October 26, 2018 was the day on which President Maithripala Sirisena and his predecessor Mahinda Rajapaksa engaged in an anti-constitutional power grab. Prime Minister Ranil Wickremesinghe commanding the confidence of the House was removed from office by President Sirisena who appointed Mahinda as premier in his place. Since Rajapaksa did not have a majority at that time, Parliament was prorogued by the President. This provided the Sirisena-Rajapaksa duo some time to cobble together a majority in Parliament. Hectic ‘horse trading’ for the support of honourable Members of Parliament was underway. Government MPs were ardently enticed through various incentives to cross over. 

One of the names bandied about then as a potential side-switcher was All Ceylon Makkal Congress (ACMC) leader and Wanni District MP Rishad Bathiudeen. He was a Cabinet Minister at that time. Bathiudeen had been first appointed as Cabinet Minister in 2007 by the then President Mahinda Rajapaksa. Thereafter, Bathiudeen had cultivated cordial relations with all prominent members of the Ruhunu Rajapaksa clan. It was opined then that Rishad enjoyed a special relationship with Basil Rajapaksa. There were allegations that Rishad was involved in much questionable activity by utilising the ‘Uthuru Wasanthaya’ (Northern Spring) project implemented by Basil. 

When Mahinda announced an early presidential election in November 2014, his hitherto trusted deputy Maithripala Sirisena devoured an egg hopper dinner with Rajapaksa and defected to the opposition the next day. Sirisena became the common opposition candidate at the presidential election. Although a handful of ministers and MPs crossed over with Sirisena, Bathiudeen was not one of those. There were three ACMC Parliamentarians then namely – Rishad Bathiudeen, M.L.A.M. Hizbullah and Hunais Farook. 


 If anyone had voiced criticism of Bathiudeen for alleged links or connections to the Easter bombing terrorists as it is being done today, Mahinda Rajapaksa may have stoutly defended Rishad. Wimal Weerawansa may have embarked on a death fast reiterating Rishad’s innocence


It was Hunais Farook who jumped ship first by joining the UNP on November 26, 2014. Rishad however stayed put. He even got his confidante Sihabdeen Ameer Ali appointed as a National List MP replacing Mahinda loyalist A.H.M. Azwer. This was on December 12,  2014and it was presumed by many that Bathiudeen had steadfastly hitched his wagon to the Rajapaksa star. Ten days later on December 22, 2014, Rishad Bathiudeen announced at a media briefing that he was quitting the Rajapaksa Government. This in turn split the ACMC with Hizbullah and some Provincial Councillors remaining loyal to Mahinda.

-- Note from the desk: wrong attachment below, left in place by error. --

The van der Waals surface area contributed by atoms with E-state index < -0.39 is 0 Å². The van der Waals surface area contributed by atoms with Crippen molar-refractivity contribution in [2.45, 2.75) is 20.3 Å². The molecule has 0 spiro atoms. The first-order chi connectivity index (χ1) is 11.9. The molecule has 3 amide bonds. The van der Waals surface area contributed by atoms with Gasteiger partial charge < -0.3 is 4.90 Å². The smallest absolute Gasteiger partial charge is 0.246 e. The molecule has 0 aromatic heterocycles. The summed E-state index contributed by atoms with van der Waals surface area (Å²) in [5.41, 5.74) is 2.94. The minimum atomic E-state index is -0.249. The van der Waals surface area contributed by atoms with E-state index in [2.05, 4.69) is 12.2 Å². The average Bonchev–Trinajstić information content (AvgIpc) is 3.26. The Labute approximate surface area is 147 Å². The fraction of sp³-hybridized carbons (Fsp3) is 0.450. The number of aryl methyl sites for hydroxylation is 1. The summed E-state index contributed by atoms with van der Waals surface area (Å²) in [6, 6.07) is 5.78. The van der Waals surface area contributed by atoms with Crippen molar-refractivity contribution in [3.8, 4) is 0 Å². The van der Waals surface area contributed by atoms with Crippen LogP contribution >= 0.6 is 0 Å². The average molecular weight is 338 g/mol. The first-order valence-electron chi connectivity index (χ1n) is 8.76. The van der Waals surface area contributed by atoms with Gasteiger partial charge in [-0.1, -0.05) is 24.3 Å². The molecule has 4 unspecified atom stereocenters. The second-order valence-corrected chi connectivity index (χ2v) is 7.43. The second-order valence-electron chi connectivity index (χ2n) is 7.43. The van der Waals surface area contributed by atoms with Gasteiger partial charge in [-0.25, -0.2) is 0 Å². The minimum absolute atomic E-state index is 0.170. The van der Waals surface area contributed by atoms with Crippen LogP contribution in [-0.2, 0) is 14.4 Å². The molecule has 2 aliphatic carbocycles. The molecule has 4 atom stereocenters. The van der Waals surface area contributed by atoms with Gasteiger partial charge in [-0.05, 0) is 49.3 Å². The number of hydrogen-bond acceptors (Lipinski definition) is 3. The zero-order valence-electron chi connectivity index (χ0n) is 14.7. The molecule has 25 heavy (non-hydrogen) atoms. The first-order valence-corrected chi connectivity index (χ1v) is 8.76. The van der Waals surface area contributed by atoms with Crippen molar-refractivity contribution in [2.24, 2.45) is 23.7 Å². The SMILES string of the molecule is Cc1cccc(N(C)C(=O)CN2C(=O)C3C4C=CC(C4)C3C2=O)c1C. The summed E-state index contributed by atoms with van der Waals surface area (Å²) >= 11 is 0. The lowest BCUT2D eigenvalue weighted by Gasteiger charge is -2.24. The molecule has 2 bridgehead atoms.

Rishad Bathiudeen got the same portfolio he held under Rajapaksa in the new Sirisena–Wickremesinghe Government. The ACMC contested the 2015 Parliamentary poll as part of the UNP-led UNF and got five seats – four elected MPs and one National List MP. Although Rishad was a minister in the “Yahapalana” (Good Governance) Cabinet, there was much speculation that the enterprising politician hailing from Dharapuram in Mannar was maintaining a line of communication with Basil Rajapaksa. 


Competitive Intra-Muslim Politics
So when Maithripala and Mahinda tried to emulate Machiavelli and enacted the October 26 anti-Ranil coup, there were great expectations on the part of the illegitimate power grabbers that Rishad Bathiudeen and his party would switch sides. It was hoped that the ACMC cross over would help encourage more “gembas” (frogs) to jump to this side and help tilt the balance. Some even expected the Sri  Lanka Muslim Congress led by Rauff Hakeem to follow suit. Given the competitive intensity of intra-Muslim politics, it was thought that pressure within Muslim Congress ranks would compel Hakeem to throw in his lot with Maithripala–Mahinda if and when the ‘Makkal Congress’ crossed over. 

This however did not happen. For reasons best known to them neither Rishad nor his party MPs deserted the Wickremesinghe-led government last year. Unable to form a majority in the House, Sirisena violated the Constitution by dissolving Parliament and scheduling fresh elections. 

This was challenged in court by Parliamentarians. The Supreme Court ruled conclusively and that was the end of the 52-day Maithripala-Mahinda illegitimate regime. Ranil was restored to his rightful position. While the legal drama was going on, MPs in Parliament demonstrated clearly through several votes that the ‘illegitimate’ premier Mahinda Rajapaksa did not have a majority in the House. 


When Maithripala and Mahinda tried to emulate Machiavelli and enacted the October 26 anti-Ranil coup, there were great expectations on the part of the illegitimate power grabbers that Rishad Bathiudeen and his party would switch sides. It was hoped that the ACMC cross over would help encourage more “gembas” (frogs) to jump to this side and help tilt the balance


Rishad Bathiudeen and the ACMC continued to remain in the ranks of Ranil Wickremesinghe. Subsequently, Rishad’s ministerial responsibilities increased and he became Minister of Industry and Commerce, Resettlement of Protracted Displaced Persons, Co-operative Development and Vocational Training and Skills Development. Two other ACMC Parliamentarians – Sihabdeen Ameer Ali and Abdullah Maharoof – were State Minister of Agriculture, Irrigation and Rural Economic Affairs and Deputy Minister of Ports and Shipping respectively. 

Therefore, it could be seen from a Medamulana perspective that Rishad Bathiudeen had let down the Rajapaksas twice in the recent past. The first was in 2014 when Rishad crossed over to support Maithripala Sirisena at the 2015 presidential elections after having enjoyed the powers, perks and privileges of Cabinet Minister office for seven years. The second was in 2018 when Bathiudeen refused to cross over from Ranil’s side to Mahinda’s during the October 26 power grab attempt. We have, in the past, seen what befell those who defied the Rajapaksas when they were at the pinnacle of power. Nowadays, there has been a fall from positions of power but the Ruhunu Rajapaksas continue to retain a certain degree of political clout. There is also every chance that the Rajapaksas could ride back to power at a relevant election in the future. However, the political targeting of Rishad Bathiudeen at this point of time seems to indicate that the “Kurakkan Sataka” is tightening noose-like around his neck.